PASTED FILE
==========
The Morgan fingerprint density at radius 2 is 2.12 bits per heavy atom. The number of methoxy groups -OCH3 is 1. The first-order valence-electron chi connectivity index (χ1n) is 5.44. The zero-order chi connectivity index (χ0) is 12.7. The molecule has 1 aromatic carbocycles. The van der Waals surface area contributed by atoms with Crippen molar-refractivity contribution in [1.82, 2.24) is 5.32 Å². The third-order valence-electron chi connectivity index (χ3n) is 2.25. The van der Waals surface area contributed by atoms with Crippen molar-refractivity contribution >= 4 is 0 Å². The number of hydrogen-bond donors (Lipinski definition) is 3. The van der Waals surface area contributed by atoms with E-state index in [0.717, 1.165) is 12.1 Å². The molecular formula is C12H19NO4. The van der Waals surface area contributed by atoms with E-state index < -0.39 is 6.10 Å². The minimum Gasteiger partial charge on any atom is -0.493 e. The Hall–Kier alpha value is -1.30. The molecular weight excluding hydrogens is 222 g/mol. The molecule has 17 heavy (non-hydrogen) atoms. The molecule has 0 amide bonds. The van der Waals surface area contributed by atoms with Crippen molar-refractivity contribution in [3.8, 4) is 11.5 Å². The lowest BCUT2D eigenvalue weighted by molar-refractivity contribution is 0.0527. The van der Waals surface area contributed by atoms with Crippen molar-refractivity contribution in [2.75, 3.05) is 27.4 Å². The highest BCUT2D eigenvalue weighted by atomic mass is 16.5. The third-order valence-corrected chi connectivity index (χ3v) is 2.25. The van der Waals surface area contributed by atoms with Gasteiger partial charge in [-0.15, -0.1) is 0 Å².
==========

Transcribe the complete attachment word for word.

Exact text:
The Morgan fingerprint density at radius 2 is 2.12 bits per heavy atom. The number of methoxy groups -OCH3 is 1. The first-order valence-electron chi connectivity index (χ1n) is 5.44. The zero-order chi connectivity index (χ0) is 12.7. The molecule has 1 aromatic carbocycles. The van der Waals surface area contributed by atoms with Crippen molar-refractivity contribution in [1.82, 2.24) is 5.32 Å². The third-order valence-electron chi connectivity index (χ3n) is 2.25. The van der Waals surface area contributed by atoms with Crippen molar-refractivity contribution >= 4 is 0 Å². The number of hydrogen-bond donors (Lipinski definition) is 3. The van der Waals surface area contributed by atoms with E-state index in [0.717, 1.165) is 12.1 Å². The molecular formula is C12H19NO4. The van der Waals surface area contributed by atoms with E-state index < -0.39 is 6.10 Å². The minimum Gasteiger partial charge on any atom is -0.493 e. The Hall–Kier alpha value is -1.30. The molecular weight excluding hydrogens is 222 g/mol. The molecule has 17 heavy (non-hydrogen) atoms. The molecule has 0 amide bonds. The van der Waals surface area contributed by atoms with Crippen molar-refractivity contribution in [3.8, 4) is 11.5 Å². The lowest BCUT2D eigenvalue weighted by molar-refractivity contribution is 0.0527. The van der Waals surface area contributed by atoms with Crippen molar-refractivity contribution in [2.75, 3.05) is 27.4 Å². The highest BCUT2D eigenvalue weighted by atomic mass is 16.5. The third-order valence-corrected chi connectivity index (χ3v) is 2.25. The van der Waals surface area contributed by atoms with Gasteiger partial charge in [-0.15, -0.1) is 0 Å².